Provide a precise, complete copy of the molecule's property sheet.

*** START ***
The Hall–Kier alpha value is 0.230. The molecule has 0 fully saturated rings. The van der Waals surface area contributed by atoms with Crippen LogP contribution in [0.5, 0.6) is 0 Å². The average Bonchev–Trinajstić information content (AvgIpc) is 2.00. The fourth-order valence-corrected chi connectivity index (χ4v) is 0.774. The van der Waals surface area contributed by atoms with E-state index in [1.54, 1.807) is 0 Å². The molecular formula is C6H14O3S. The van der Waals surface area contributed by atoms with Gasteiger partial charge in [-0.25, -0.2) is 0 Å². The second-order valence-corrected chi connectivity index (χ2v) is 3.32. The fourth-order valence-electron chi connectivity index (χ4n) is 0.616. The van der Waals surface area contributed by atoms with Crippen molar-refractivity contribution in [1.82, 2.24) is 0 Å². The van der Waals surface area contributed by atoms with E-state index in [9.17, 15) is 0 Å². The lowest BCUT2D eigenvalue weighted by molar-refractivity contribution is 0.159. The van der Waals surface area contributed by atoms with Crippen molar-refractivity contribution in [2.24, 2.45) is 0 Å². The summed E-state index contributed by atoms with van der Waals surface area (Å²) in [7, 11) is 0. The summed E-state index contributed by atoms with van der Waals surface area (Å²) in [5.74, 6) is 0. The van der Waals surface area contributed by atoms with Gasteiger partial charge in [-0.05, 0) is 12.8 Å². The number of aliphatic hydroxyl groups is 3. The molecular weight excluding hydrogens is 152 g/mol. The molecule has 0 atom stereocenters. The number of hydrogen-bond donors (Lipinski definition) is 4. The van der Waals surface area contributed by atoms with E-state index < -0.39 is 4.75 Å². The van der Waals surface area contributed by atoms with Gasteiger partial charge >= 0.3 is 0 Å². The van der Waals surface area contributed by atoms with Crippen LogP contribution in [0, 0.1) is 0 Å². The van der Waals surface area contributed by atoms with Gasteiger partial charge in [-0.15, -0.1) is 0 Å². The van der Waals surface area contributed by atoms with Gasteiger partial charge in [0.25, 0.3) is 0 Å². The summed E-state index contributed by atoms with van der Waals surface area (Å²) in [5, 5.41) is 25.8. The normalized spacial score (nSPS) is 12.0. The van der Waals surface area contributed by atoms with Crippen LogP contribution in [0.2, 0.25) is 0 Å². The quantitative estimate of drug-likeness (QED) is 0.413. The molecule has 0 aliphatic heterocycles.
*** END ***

The Hall–Kier alpha value is 0.230. The molecule has 0 fully saturated rings. The van der Waals surface area contributed by atoms with Crippen LogP contribution in [0.5, 0.6) is 0 Å². The average Bonchev–Trinajstić information content (AvgIpc) is 2.00. The fourth-order valence-corrected chi connectivity index (χ4v) is 0.774. The van der Waals surface area contributed by atoms with E-state index in [1.54, 1.807) is 0 Å². The molecular formula is C6H14O3S. The van der Waals surface area contributed by atoms with Gasteiger partial charge in [-0.25, -0.2) is 0 Å². The second-order valence-corrected chi connectivity index (χ2v) is 3.32. The fourth-order valence-electron chi connectivity index (χ4n) is 0.616. The van der Waals surface area contributed by atoms with Crippen molar-refractivity contribution in [1.82, 2.24) is 0 Å². The van der Waals surface area contributed by atoms with E-state index in [9.17, 15) is 0 Å². The lowest BCUT2D eigenvalue weighted by molar-refractivity contribution is 0.159. The van der Waals surface area contributed by atoms with Crippen molar-refractivity contribution in [2.24, 2.45) is 0 Å². The summed E-state index contributed by atoms with van der Waals surface area (Å²) in [7, 11) is 0. The summed E-state index contributed by atoms with van der Waals surface area (Å²) in [5.74, 6) is 0. The van der Waals surface area contributed by atoms with Gasteiger partial charge in [-0.05, 0) is 12.8 Å². The number of aliphatic hydroxyl groups is 3. The molecular weight excluding hydrogens is 152 g/mol. The molecule has 0 atom stereocenters. The number of hydrogen-bond donors (Lipinski definition) is 4. The van der Waals surface area contributed by atoms with E-state index < -0.39 is 4.75 Å². The van der Waals surface area contributed by atoms with Gasteiger partial charge >= 0.3 is 0 Å². The van der Waals surface area contributed by atoms with Crippen LogP contribution in [0, 0.1) is 0 Å². The van der Waals surface area contributed by atoms with Gasteiger partial charge in [-0.15, -0.1) is 0 Å². The van der Waals surface area contributed by atoms with Gasteiger partial charge in [0.25, 0.3) is 0 Å². The summed E-state index contributed by atoms with van der Waals surface area (Å²) in [5, 5.41) is 25.8. The normalized spacial score (nSPS) is 12.0. The van der Waals surface area contributed by atoms with Crippen LogP contribution in [0.2, 0.25) is 0 Å². The quantitative estimate of drug-likeness (QED) is 0.413. The molecule has 0 aliphatic heterocycles.